insulation.

So, it would probably be OK.

Phil


>From: "FRED JEANETTE MERTENS" <[email protected]<mailto:[email protected]>>
>Reply-To: Electric Vehicle Discussion List <[email protected]<mailto:[email protected]>>
>To: "Electric Vehicle Discussion List" <[email protected]<mailto:[email protected]>>
>Subject: Re: [EVDL] wiring questions
>Date: Mon, 6 Aug 2007 08:28:22 -0500
>
>DO NOT USE THE SMALLER WIRE it will become a resistor in the circuit
>and it will limit the current that you can draw without voltage loss
> ----- Original Message -----
> From: mike golub<mailto:[email protected]<mailto:[email protected]>>
> To: Electric Vehicle Discussion List<mailto:[email protected]<mailto:[email protected]>>
> Sent: Monday, August 06, 2007 5:05 AM
> Subject: [EVDL] wiring questions
>
>
> Is OK to connect the contactor like an albright 80
> directly to a curtis 1205?
>
> I was thinking I could bolt the contactor directly to
> B+ without any cable.
>
> Also, is it necessary for my high voltage cable to be
> the same size?
>
> If I have a short run between batteries, can I use a
> smaller gauge for that.
>
> For example I wire everything with 1/0, but I'll use a
> 3" piece of 2AWG between two batteries.
>
> Thanks,
>
> Mike
>
>
>
>
>____________________________________________________________________________________Ready
>for the edge of your seat?
> Check out tonight's top picks on Yahoo! TV.
> http://tv.yahoo.com/<http://tv.yahoo.com/<http://tv.yahoo.com/<http://tv.yahoo.com/>>
>
> _______________________________________________
> For subscription options, see
>
>http://lists.sjsu.edu/mailman/listinfo/ev<http://lists.sjsu.edu/mailman/listinfo/ev<http://lists.sjsu.edu/mailman/listinfo/ev>>
>_______________________________________________
>For subscription options, see
>http://lists.sjsu.edu/mailman/listinfo/ev

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Discussion Starter #5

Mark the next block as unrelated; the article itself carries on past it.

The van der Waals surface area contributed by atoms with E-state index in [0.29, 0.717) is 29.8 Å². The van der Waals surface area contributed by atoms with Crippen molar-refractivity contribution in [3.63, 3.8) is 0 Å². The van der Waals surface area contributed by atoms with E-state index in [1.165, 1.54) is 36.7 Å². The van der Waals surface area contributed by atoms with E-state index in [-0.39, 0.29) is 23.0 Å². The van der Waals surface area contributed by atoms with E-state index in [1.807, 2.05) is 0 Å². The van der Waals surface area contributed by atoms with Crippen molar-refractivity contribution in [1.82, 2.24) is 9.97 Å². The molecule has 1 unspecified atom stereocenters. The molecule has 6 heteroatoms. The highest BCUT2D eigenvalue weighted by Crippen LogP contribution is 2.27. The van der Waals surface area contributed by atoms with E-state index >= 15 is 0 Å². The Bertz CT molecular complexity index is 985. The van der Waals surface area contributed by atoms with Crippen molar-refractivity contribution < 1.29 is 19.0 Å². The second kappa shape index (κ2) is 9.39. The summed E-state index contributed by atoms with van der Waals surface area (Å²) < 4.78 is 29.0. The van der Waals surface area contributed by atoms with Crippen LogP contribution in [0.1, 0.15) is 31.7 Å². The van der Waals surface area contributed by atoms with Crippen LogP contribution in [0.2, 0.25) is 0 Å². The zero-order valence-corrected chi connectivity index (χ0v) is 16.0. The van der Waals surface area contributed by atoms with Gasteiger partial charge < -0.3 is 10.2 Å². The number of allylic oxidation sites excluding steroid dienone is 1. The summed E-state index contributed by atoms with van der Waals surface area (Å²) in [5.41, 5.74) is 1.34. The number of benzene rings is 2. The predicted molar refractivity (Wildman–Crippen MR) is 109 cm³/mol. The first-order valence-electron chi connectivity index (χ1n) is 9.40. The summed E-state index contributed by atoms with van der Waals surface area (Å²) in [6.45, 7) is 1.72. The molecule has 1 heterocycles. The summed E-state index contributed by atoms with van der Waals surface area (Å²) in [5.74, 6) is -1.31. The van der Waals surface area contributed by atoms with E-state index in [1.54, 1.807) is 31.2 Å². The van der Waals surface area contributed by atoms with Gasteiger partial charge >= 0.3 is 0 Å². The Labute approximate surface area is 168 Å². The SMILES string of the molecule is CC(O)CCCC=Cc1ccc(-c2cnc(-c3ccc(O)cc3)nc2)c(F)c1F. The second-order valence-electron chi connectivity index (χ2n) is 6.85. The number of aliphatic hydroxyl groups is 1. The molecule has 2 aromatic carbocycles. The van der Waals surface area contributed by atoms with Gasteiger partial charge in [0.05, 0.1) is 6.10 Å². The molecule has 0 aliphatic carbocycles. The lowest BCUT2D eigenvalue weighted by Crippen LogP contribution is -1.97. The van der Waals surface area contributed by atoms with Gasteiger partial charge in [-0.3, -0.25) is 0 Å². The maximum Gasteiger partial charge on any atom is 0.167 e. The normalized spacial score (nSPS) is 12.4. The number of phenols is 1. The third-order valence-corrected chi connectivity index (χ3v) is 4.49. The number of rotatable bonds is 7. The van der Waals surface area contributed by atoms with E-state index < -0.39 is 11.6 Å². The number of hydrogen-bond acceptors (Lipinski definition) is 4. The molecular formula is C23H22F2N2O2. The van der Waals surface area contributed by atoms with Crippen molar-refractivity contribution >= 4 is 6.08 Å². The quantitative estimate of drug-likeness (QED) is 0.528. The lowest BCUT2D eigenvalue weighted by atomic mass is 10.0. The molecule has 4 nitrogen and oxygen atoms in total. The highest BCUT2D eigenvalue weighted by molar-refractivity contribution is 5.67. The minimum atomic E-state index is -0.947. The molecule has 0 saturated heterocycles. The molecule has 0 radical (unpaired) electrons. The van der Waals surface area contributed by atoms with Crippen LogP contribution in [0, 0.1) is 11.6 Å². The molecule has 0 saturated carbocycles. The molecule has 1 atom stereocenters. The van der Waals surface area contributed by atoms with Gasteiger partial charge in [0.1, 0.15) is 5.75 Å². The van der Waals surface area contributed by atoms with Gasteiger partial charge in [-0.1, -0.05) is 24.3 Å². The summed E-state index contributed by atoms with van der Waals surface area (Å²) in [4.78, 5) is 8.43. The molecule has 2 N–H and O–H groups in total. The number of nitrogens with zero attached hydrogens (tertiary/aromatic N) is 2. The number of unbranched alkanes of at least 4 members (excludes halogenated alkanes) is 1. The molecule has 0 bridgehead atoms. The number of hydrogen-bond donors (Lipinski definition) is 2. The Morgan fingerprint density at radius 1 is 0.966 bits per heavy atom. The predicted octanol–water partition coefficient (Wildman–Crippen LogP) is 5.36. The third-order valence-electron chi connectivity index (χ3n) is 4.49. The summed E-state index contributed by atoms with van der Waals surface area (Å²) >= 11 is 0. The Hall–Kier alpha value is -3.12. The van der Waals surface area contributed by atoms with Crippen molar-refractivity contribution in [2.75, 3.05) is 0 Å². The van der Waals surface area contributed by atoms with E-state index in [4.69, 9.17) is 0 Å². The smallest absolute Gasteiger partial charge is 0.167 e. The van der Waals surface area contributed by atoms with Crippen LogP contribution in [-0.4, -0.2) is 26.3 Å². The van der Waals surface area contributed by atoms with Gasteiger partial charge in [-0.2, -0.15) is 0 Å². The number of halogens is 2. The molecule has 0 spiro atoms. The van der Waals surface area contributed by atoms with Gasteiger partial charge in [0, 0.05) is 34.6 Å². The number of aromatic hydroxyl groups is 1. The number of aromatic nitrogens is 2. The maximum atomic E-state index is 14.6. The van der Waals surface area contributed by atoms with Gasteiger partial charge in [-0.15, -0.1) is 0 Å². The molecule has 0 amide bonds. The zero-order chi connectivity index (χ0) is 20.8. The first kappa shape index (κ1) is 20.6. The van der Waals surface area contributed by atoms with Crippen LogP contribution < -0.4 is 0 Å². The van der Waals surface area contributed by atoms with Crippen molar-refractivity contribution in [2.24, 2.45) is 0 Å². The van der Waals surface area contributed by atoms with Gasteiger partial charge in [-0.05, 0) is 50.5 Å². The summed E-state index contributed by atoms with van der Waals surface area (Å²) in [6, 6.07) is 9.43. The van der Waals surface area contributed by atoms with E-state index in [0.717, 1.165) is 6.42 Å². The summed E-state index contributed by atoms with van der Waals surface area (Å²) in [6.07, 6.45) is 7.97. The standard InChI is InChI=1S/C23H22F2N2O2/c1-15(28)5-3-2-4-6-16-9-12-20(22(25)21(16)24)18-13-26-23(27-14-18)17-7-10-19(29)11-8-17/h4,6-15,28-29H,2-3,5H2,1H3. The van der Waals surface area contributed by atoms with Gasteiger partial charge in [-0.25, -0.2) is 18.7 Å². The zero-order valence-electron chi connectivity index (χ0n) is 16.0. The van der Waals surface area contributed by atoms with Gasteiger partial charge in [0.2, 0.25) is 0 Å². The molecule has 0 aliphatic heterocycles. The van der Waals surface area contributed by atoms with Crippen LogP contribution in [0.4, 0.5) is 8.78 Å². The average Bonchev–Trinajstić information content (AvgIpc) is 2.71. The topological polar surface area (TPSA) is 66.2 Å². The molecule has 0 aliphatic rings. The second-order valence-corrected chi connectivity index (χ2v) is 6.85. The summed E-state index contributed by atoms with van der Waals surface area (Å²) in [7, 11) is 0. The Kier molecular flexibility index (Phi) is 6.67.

Re: [EVDL] wiring questions

>From: "FRED JEANETTE MERTENS" <[email protected]>
>Reply-To: Electric Vehicle Discussion List <[email protected]>
>To: "Electric Vehicle Discussion List" <[email protected]>
>Subject: Re: [EVDL] wiring questions
>Date: Mon, 6 Aug 2007 22:49:03 -0500
>
>as an electrician I have replaced too many "short " pieces of wire that
>should have been ok because of >short length etc . but they still burned
>the insulation off and shorted out . also I have changed many >parallel
>wires because one was a few inches shorter ! than the other and the
>effect is the same >burned off insulation and shorted wire . your probably
>will cause problems . it is very bad advice to tell >some trusting soul
>yes go ahead till be ok when in fact you know there is a honest chance
>that there >will be a short .

Fred -

A "short" is when two conductors that are supposed to be electrically
separated come into contact.

Battery interconnects are single conductors. I don't see what they can
"short out" to, especially if they are only three inches long.

Most people don't insulate the battery terminals themselves, and, that
doesn't cause "shorts".

The worst thing that can happen is that the insulation will burn. Even that
is unlikely, because a three inch piece of copper wire can't get much hotter
than the battery terminals it's connected to. The terminals would act as
heat sinks.

I did mention the possibility of burnt insulation, and I didn't say "go
ahead and do it". I said it would "probably be OK"

And it more than probably would be OK.

Phil

don't cost nothing to the advisor but the poor guy who trusted some one
who had no risk and was will to gamble with his project and pocket book